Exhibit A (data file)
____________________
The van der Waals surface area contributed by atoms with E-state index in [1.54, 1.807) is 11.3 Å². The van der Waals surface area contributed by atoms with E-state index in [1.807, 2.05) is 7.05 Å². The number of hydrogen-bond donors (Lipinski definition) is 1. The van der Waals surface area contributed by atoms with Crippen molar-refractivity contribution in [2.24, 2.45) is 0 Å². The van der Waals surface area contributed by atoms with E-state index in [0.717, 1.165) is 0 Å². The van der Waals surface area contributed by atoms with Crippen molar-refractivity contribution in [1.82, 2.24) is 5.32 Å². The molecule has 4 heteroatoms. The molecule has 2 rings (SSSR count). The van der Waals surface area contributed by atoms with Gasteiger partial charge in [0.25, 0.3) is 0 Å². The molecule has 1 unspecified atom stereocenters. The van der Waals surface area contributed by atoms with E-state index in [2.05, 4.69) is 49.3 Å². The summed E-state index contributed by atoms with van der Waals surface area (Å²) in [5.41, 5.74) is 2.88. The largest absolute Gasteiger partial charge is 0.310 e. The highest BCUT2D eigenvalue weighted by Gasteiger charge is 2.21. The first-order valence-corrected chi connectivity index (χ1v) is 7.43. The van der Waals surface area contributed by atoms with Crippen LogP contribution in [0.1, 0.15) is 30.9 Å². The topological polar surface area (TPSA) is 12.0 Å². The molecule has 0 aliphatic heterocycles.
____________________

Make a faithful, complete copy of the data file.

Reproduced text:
The van der Waals surface area contributed by atoms with E-state index in [1.54, 1.807) is 11.3 Å². The van der Waals surface area contributed by atoms with E-state index in [1.807, 2.05) is 7.05 Å². The number of hydrogen-bond donors (Lipinski definition) is 1. The van der Waals surface area contributed by atoms with Crippen molar-refractivity contribution in [2.24, 2.45) is 0 Å². The van der Waals surface area contributed by atoms with E-state index in [0.717, 1.165) is 0 Å². The van der Waals surface area contributed by atoms with Crippen molar-refractivity contribution in [1.82, 2.24) is 5.32 Å². The molecule has 4 heteroatoms. The molecule has 2 rings (SSSR count). The van der Waals surface area contributed by atoms with Gasteiger partial charge in [0.25, 0.3) is 0 Å². The molecule has 1 unspecified atom stereocenters. The van der Waals surface area contributed by atoms with E-state index in [2.05, 4.69) is 49.3 Å². The summed E-state index contributed by atoms with van der Waals surface area (Å²) in [5.41, 5.74) is 2.88. The largest absolute Gasteiger partial charge is 0.310 e. The highest BCUT2D eigenvalue weighted by Gasteiger charge is 2.21. The first-order valence-corrected chi connectivity index (χ1v) is 7.43. The van der Waals surface area contributed by atoms with Crippen LogP contribution in [0.1, 0.15) is 30.9 Å². The topological polar surface area (TPSA) is 12.0 Å². The molecule has 0 aliphatic heterocycles.